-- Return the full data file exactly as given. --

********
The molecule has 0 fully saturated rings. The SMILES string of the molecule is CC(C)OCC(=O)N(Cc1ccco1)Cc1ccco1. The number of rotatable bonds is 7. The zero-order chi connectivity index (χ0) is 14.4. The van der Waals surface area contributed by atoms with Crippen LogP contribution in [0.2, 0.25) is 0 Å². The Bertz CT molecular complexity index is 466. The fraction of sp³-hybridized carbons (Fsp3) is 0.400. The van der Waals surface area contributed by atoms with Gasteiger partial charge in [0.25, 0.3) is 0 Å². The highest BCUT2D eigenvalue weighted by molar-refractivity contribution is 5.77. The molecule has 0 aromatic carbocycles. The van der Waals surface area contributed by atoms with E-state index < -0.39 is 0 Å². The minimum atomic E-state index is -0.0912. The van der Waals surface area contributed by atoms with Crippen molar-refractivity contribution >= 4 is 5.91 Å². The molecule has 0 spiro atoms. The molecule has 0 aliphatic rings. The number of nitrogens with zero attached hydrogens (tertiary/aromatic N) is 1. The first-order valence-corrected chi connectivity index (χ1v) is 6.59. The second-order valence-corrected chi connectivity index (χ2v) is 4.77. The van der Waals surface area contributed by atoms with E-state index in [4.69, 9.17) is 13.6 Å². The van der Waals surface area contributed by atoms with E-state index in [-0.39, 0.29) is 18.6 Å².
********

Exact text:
The molecule has 0 fully saturated rings. The SMILES string of the molecule is CC(C)OCC(=O)N(Cc1ccco1)Cc1ccco1. The number of rotatable bonds is 7. The zero-order chi connectivity index (χ0) is 14.4. The van der Waals surface area contributed by atoms with Crippen LogP contribution in [0.2, 0.25) is 0 Å². The Bertz CT molecular complexity index is 466. The fraction of sp³-hybridized carbons (Fsp3) is 0.400. The van der Waals surface area contributed by atoms with Gasteiger partial charge in [0.25, 0.3) is 0 Å². The highest BCUT2D eigenvalue weighted by molar-refractivity contribution is 5.77. The molecule has 0 aromatic carbocycles. The van der Waals surface area contributed by atoms with E-state index < -0.39 is 0 Å². The minimum atomic E-state index is -0.0912. The van der Waals surface area contributed by atoms with Crippen molar-refractivity contribution >= 4 is 5.91 Å². The molecule has 0 spiro atoms. The molecule has 0 aliphatic rings. The number of nitrogens with zero attached hydrogens (tertiary/aromatic N) is 1. The first-order valence-corrected chi connectivity index (χ1v) is 6.59. The second-order valence-corrected chi connectivity index (χ2v) is 4.77. The van der Waals surface area contributed by atoms with E-state index in [4.69, 9.17) is 13.6 Å². The van der Waals surface area contributed by atoms with E-state index in [-0.39, 0.29) is 18.6 Å².